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King Can of the informal resistance

THALEFANG CHARLES
In the news: King Can has emerged as the hero of the ‘struggle’ PIC: THALEFANG CHARLES
A defiant economic struggle unfolded at the Gaborone Bus Rank last weekend. It was a brave counter action by hawkers against Gaborone Hotel over a long disputed prime piece of land. A tall dark man, with a commanding baritone known as King Can, led from the front. Staff Writer THALEFANG CHARLES unmasks this unlikely hero of informal resistance and discovers a musician with an album

Batsweletse ‘King Can’ Mogabala first arrived in Gaborone in 1996. He was just a 17-year old Form Two dropout from Moshopha in Tswapong, coming to fight off the vicious poverty circle that was consuming him in the village. 

Six weeks into his first city job, as a casual labourer earning P350 per month, Mogabala called it quits. His second city job in 1997 brought him to the Bus Rank. And he never left.

King Can started off selling sweets, caps and watches for his cousin Bakgaogane Baruti. Then Toto Moatshe hired him to sell newspapers inside buses. He was then working with his late friend France Mafifi. The duo then quit working for Moatshe and sold newspapers on their own. They set up a stall by the now disputed plot near Gaborone Hotel (GH) and sold newspapers.

In 2001 they parted ways and sold side by side.

“By 2002, business was booming. There were a lot of spaces around the Bus Rank, so I got two more spaces, one in front of the Gantsi buses and another one at the west of GH,” explains Mogabala.

Mogabala hired six workers. He had three guys working inside the buses and women on the tables. Those were the glorious days. Magazines and newspapers were good business.

Gaborone City Council (GCC) started to intensify their war against informal sector especially hawkers squatting at the Bus Rank. “They kept confiscating our stock and destroying our stalls but we kept bouncing back,” recalls Mogabala.

Then the magazine and newspaper business crashed. They were no longer selling as they used to be. And that is when Mogabala started the King Can Music. He gave out some of the spaces to his employees and focused on selling cassettes, CDs and DVDs. These were the days before MP3s and memory sticks. Portable CD players were just getting affordable and the music was great. Those were the days when Batswana started to find their voice, recorded their own music and sold cassettes and CDs. King Can Music started by the corner of GH and soon he was asked to move because he attracted crowds that blocked the entrance of the hotel. He obliged and opened a new stall opposite GH. Music was great business.

“We were moving more stock than shops. Artists then realised that we were better distributors and used us instead. We were selling original music of local artists. Artists like Street Gang,

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Culture Spears, Slizer, Shumba Ratshega and even many others that never shot to fame used us to sell their music.”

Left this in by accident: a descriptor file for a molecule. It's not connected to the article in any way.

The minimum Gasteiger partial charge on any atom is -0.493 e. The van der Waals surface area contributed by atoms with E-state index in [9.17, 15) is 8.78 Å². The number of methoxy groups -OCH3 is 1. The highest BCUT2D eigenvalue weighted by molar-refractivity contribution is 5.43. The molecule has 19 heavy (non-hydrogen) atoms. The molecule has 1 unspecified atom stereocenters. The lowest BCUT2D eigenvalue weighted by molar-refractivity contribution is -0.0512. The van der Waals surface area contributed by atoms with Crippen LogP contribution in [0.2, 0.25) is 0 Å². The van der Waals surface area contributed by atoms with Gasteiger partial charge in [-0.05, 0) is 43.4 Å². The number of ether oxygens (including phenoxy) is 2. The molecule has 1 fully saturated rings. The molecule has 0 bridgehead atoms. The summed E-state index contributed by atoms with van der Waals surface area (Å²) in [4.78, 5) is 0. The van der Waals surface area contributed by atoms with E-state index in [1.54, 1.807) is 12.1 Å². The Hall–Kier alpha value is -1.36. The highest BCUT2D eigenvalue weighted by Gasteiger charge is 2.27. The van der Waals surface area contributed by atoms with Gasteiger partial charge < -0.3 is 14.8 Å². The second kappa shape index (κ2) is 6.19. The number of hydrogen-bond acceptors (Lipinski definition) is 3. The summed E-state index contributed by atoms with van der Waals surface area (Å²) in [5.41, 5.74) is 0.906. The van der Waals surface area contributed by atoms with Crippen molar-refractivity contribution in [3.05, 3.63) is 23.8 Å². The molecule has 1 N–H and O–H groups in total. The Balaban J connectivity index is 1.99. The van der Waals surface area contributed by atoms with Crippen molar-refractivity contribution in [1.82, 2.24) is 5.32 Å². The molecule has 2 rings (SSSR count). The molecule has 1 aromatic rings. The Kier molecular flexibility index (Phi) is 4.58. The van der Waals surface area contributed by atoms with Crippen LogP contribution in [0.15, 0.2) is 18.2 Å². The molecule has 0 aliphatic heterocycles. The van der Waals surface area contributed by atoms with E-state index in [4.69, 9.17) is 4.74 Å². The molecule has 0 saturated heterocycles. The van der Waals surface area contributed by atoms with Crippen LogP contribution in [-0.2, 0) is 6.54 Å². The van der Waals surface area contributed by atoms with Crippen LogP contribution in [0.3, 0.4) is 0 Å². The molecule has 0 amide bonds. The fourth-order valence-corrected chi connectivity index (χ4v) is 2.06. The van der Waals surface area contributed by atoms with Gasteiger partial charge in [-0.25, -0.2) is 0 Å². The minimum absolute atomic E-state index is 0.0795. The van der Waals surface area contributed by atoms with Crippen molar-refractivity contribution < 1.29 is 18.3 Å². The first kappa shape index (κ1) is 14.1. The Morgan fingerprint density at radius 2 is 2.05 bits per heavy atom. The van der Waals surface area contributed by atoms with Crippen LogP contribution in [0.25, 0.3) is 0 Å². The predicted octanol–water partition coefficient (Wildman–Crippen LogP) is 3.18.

Those were the days when the Bus Rank sounded like a big wild festival. The music stalls had sound systems blaring new music all over the Bus Rank.

There were the usual hooters, the shouting, new comedy on DVDs, power generators and vehicle engines – all of which made the soundtrack of the Bus Rank. Crowds flocked around King Can Music stalls, some watching new comedy from a TV fed by a small generator. The music business was at its peak.

Then piracy hit and killed off the sales. King Can was selling original music and he collaborated with local artists to fight off piracy, but it was a huge institutional problem that was only beginning. The second destructive wave was the MP3, CD writers and memory sticks. This was the death of the cassette. Piracy got out of control and music distribution business reached it defunct status.

King Can, who was then deeply in love with music, tried to diversify by partnering with Gloria Magloo Thakadu, selling ‘good quality’ clothes from South Africa and Zambia. Those were the days when the local Chinese shops sold fake labels like Mike (instead of Nike) and Adibas (instead of Adidas).

King Can and Magloo were united by their love for music. Fast forward to 2020, in their once glorious stall opposite GH, their animated conversation is on their journey with music.

They are both musicians with albums. King Can recorded his first album in 2019 called Shoplex. The name comes from Moshopha, his home village.

“I wanted to put my home village on the map by naming my first album after it,” he explains. The album has some mpaxanga, disco and African church hymn sounds – it is a kaleidoscopic sound perhaps inspired by various Bus Rank sounds, where he spent his entire adult life.

The music business appears to be dying, so why has King Can chosen it as his new struggle venture?

 “Music is in the heart,” he says.

From his stall, King Can and Magloo are now trying to break into the music scene. Magloo has just shot a beautiful video with Jack Bothoko for her song titled Foromane.

Meanwhile King Can, who trades by the name ‘Four Forty Plus’ in the music scene, will soon shoot a video for his album titled Shoplex.



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